+ Identify – The message must contain accurate information about the person or organisation that authorised the sending of the message.
+ Unsubscribe – The message must contain a functional ‘unsubscribe’ facility to allow you to opt out of receiving messages from that source.

Now I am not a lawyer but it does raise some interesting questions.

Taking the ACMA 3 points. Consent is provided by the user basically having public profile, and/or not blocking the user. Identity is provided by the Twitter account http://twitter.com/BigPondTeam, and finally the user can block the Big Pond team using the Twitter Block function. So from my perspective it is not spam under the ACMA guidelines.

Now the SPAM Act is a little more difficult, but I would suspect the “without the consent” activity is again covered by the public profile. So not spam.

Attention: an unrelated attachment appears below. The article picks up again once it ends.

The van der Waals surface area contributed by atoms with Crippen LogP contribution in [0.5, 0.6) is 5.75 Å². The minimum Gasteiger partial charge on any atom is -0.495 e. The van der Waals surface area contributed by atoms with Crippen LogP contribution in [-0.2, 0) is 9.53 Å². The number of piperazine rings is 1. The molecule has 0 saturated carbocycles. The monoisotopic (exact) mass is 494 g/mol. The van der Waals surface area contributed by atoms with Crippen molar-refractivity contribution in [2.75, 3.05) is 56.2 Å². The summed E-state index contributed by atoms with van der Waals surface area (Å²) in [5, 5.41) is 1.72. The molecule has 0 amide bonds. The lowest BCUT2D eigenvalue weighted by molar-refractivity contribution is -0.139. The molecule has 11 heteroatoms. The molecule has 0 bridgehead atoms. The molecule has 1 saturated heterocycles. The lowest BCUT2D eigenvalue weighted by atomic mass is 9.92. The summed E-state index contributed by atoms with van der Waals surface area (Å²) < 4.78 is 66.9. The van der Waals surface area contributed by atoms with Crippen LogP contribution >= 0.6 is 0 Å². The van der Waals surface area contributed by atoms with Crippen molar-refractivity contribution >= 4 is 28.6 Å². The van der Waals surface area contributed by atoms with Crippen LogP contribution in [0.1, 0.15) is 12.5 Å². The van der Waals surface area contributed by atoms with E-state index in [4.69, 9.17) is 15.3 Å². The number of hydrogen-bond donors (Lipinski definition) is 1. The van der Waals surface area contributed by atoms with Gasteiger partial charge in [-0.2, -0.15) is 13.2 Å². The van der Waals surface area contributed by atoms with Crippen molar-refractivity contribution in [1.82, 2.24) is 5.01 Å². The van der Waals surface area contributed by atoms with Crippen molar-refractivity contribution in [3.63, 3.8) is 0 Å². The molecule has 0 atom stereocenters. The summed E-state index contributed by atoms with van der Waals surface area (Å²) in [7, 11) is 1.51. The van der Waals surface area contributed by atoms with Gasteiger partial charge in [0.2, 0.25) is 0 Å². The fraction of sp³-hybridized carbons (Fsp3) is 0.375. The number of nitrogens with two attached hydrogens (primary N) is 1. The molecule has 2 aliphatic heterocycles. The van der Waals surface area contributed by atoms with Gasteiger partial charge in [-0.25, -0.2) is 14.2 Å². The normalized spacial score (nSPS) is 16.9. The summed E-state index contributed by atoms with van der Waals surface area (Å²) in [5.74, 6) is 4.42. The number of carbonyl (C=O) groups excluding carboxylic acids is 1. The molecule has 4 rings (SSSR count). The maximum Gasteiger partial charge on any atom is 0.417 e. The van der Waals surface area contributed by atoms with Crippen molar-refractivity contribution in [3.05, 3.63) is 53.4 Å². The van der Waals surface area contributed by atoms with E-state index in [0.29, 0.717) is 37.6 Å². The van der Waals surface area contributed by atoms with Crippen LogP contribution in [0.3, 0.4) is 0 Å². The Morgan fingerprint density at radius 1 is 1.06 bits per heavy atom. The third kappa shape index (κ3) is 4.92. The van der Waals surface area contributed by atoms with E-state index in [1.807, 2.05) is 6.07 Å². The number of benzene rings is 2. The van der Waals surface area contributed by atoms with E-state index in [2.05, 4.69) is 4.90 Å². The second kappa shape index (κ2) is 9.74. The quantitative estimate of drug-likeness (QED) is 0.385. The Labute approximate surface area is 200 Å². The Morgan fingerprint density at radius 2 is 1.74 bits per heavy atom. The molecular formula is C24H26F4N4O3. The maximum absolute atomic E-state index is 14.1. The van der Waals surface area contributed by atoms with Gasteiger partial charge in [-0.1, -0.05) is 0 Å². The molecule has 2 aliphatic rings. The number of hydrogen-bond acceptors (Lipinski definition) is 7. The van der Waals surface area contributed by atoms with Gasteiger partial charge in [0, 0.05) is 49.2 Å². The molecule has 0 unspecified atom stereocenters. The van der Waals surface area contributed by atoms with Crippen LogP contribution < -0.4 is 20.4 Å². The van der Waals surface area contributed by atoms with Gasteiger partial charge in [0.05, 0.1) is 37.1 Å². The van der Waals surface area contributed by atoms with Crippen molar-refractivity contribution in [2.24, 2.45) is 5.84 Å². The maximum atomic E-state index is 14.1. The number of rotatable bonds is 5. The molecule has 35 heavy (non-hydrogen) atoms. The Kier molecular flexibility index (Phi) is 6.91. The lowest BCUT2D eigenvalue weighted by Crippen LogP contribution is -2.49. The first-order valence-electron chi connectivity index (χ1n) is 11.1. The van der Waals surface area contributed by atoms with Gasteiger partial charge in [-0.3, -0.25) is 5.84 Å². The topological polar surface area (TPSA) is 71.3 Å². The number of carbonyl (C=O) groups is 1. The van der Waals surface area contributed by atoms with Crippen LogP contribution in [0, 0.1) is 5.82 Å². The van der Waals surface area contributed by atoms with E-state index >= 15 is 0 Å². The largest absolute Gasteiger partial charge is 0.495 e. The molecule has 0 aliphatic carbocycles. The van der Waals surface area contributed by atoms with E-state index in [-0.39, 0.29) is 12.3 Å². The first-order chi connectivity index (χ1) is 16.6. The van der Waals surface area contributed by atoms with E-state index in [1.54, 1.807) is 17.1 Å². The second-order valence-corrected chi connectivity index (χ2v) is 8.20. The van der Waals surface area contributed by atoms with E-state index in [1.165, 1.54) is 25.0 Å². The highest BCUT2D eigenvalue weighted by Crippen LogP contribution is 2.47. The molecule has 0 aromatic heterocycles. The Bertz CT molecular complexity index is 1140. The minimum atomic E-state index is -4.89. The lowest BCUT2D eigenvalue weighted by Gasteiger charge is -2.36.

But like I said I’m not a lawyer so who knows if this is true.

Simon Sherwood pulled together a podcast on the issue in the last 24 hours, go have a listen it is a good overview. Where Brady Jacobsen, BigPond’s Director of Customer Operations actually seems to be wanting to work with the community to grow and learn.

Big Pond failed on several levels while launching this new service. It seems they did not try and employ a social media expert, if they did it looks like they ignored them, well at least to start with. Following their initial mis-step they now seem to be listening and learning.